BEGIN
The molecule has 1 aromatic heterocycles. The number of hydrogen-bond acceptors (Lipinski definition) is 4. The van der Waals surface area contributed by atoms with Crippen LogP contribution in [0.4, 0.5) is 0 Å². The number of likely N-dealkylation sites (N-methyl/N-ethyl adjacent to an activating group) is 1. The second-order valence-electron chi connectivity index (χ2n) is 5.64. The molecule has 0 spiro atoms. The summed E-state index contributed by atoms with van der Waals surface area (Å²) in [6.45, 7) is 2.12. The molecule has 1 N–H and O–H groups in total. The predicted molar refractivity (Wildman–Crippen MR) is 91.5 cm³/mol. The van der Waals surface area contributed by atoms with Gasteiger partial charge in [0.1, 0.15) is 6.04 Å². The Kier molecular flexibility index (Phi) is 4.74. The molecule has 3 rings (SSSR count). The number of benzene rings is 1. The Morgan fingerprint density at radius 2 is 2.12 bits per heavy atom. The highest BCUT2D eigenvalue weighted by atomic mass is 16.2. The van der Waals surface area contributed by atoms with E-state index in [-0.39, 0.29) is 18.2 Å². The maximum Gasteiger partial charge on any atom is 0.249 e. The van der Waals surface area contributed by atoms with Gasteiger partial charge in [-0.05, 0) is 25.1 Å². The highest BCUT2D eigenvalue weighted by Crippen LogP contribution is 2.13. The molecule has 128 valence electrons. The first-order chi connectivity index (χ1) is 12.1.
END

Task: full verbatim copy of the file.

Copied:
The molecule has 1 aromatic heterocycles. The number of hydrogen-bond acceptors (Lipinski definition) is 4. The van der Waals surface area contributed by atoms with Crippen LogP contribution in [0.4, 0.5) is 0 Å². The number of likely N-dealkylation sites (N-methyl/N-ethyl adjacent to an activating group) is 1. The second-order valence-electron chi connectivity index (χ2n) is 5.64. The molecule has 0 spiro atoms. The summed E-state index contributed by atoms with van der Waals surface area (Å²) in [6.45, 7) is 2.12. The molecule has 1 N–H and O–H groups in total. The predicted molar refractivity (Wildman–Crippen MR) is 91.5 cm³/mol. The van der Waals surface area contributed by atoms with Gasteiger partial charge in [0.1, 0.15) is 6.04 Å². The Kier molecular flexibility index (Phi) is 4.74. The molecule has 3 rings (SSSR count). The number of benzene rings is 1. The Morgan fingerprint density at radius 2 is 2.12 bits per heavy atom. The highest BCUT2D eigenvalue weighted by atomic mass is 16.2. The van der Waals surface area contributed by atoms with E-state index in [-0.39, 0.29) is 18.2 Å². The maximum Gasteiger partial charge on any atom is 0.249 e. The van der Waals surface area contributed by atoms with Gasteiger partial charge in [-0.05, 0) is 25.1 Å². The highest BCUT2D eigenvalue weighted by Crippen LogP contribution is 2.13. The molecule has 128 valence electrons. The first-order chi connectivity index (χ1) is 12.1.